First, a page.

I think your mental model of a heirarchy here is making this way too complicated. You don't have to subset by day and then by peak/off-peak. Just subset jointly.

**Using **`ddply`

:

```
dat <- data.frame(date=rep(seq(5),5),time=runif(25),load=rnorm(25))
library(plyr)
dat$peak <- dat$time<.5
ddply(dat, .(date,peak), function(x) mean(x$load) )
> ddply(dat, .(date,peak), function(x) mean(x$load) )
date peak V1
1 1 FALSE -1.064166845
2 1 TRUE 0.172868201
3 2 FALSE 0.638594830
4 2 TRUE 0.045538051
5 3 FALSE 0.201264770
6 3 TRUE 0.054019462
7 4 FALSE 0.722268759
8 4 TRUE -0.490305933
9 5 FALSE 0.003411591
10 5 TRUE 0.628566966
```

**Using **`aggregate`

:

```
> aggregate(dat$load, list(dat$date,dat$peak), mean )
Group.1 Group.2 x
1 1 FALSE -1.064166845
2 2 FALSE 0.638594830
3 3 FALSE 0.201264770
4 4 FALSE 0.722268759
5 5 FALSE 0.003411591
6 1 TRUE 0.172868201
7 2 TRUE 0.045538051
8 3 TRUE 0.054019462
9 4 TRUE -0.490305933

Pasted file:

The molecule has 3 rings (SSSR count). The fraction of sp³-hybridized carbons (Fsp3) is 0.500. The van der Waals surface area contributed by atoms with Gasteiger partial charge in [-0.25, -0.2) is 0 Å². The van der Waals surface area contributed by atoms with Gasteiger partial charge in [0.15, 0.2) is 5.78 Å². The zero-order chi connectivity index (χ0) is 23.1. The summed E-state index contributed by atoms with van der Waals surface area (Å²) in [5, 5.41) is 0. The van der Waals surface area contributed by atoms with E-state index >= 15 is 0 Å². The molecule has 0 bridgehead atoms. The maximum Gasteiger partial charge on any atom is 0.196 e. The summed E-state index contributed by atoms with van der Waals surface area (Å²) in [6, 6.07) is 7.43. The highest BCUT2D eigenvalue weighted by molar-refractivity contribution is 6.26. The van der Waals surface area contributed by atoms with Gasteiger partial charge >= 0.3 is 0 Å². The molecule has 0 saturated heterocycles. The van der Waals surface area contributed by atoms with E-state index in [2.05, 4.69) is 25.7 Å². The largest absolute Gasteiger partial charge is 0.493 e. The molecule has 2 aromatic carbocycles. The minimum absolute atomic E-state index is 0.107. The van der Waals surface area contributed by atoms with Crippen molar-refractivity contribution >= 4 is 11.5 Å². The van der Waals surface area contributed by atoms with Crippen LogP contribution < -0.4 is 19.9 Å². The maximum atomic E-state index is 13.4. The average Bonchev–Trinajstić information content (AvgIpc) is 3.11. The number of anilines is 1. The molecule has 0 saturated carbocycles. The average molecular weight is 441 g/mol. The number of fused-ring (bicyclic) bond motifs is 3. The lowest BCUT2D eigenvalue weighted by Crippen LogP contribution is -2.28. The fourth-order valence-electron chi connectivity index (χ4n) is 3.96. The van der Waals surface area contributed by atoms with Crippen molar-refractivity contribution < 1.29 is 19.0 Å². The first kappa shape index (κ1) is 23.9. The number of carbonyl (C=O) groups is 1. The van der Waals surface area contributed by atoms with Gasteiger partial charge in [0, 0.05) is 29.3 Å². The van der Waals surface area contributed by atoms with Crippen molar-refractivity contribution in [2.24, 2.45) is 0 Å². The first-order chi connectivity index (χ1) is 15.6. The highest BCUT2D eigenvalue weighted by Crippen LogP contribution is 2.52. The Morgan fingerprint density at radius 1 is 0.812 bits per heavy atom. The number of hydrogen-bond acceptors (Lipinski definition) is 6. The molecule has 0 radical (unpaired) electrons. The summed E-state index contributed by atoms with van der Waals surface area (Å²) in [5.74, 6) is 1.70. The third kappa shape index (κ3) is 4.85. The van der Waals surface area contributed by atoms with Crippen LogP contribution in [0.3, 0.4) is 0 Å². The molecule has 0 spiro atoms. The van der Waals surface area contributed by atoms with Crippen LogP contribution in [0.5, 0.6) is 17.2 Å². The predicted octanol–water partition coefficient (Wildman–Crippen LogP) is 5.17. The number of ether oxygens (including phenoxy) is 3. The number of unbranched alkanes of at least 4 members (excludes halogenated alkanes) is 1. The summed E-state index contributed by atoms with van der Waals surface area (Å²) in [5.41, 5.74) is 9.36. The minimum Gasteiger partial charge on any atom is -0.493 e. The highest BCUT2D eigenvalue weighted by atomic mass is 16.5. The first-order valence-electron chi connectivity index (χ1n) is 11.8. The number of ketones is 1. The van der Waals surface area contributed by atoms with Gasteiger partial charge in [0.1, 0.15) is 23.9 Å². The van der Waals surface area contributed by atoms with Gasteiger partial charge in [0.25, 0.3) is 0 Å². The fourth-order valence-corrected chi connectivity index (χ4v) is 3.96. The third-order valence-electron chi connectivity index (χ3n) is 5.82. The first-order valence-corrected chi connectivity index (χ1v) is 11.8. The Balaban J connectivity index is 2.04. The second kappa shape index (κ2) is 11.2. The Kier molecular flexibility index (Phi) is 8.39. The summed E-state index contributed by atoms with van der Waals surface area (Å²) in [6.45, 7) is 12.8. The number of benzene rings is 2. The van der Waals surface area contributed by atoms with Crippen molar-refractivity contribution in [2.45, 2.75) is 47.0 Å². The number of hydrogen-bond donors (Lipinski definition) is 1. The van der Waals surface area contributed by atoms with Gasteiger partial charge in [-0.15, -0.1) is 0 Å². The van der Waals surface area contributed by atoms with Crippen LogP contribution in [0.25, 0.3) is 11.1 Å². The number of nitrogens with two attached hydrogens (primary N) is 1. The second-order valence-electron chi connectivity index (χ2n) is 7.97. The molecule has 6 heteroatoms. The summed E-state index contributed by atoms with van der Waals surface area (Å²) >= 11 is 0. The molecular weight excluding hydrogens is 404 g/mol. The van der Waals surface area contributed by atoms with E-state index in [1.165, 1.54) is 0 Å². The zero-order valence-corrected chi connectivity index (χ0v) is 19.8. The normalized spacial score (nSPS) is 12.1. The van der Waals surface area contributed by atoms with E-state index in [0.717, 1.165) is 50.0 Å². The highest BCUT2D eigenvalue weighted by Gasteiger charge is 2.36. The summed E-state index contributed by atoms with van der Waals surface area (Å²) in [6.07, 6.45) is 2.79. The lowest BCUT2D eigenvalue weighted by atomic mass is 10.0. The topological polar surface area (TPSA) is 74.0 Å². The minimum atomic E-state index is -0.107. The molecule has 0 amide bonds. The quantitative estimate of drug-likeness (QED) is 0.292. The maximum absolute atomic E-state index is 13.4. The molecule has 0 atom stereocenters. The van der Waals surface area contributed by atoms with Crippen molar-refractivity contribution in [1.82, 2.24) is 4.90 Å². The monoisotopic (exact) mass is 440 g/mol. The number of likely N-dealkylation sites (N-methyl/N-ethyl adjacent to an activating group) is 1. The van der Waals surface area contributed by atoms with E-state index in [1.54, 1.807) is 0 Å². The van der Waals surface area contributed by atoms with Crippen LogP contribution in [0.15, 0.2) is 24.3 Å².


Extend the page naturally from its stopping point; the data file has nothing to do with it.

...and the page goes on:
10 5 TRUE 0.628566966
```

**And just for the fun of it, benchmarks**

*First, using 5x5 entries as above:*

```
> microbenchmark(
+ ddply(dat, .(date,peak), function(x) mean(x$load) ),
+ aggregate(dat$load, list(dat$date,dat$peak), mean )
+ )
Unit: milliseconds
expr min lq median uq max
1 aggregate(dat$load, list(dat$date, dat$peak), mean) 1.323438 1.376635 1.445769 1.549663 2.853348
2 ddply(dat, .(date, peak), function(x) mean(x$load)) 4.057177 4.292442 4.386289 4.534728 6.864962
```

*Next using 500x500 entries*

```
> m
Unit: milliseconds
expr min lq median uq max
1 aggregate(dat$load, list(dat$date, dat$peak), mean) 558.9524 570.7354 590.4633 599.4404 634.3201
2 ddply(dat, .(date, peak), function(x) mean(x$load)) 317.7781 348.1116 361.7118 413.4490 503.8540
```

*50x50 benchmarks*

```
n <- 50
dat <- data.frame(date=rep(seq(n),n),time=runif(n),load=rnorm(n))
dat$peak <- dat$time<.5
library(plyr)
library(microbenchmark)
library(data.table)
DT <- as.data.table(dat)
m <- microbenchmark(
ddply(dat, .(date,peak), function(x) mean(x$load) ),
aggregate(dat$load, list(dat$date,dat$peak), mean ),
DT[,.Internal(mean(load)),keyby=list(date,peak)]
)
m
plot(m)
```

So aggregate is faster for small problems (presumably because it has less overhead to load up all the machinery), and ddply is faster for large problems (where speed matters). Data.table blows everything away (as usual).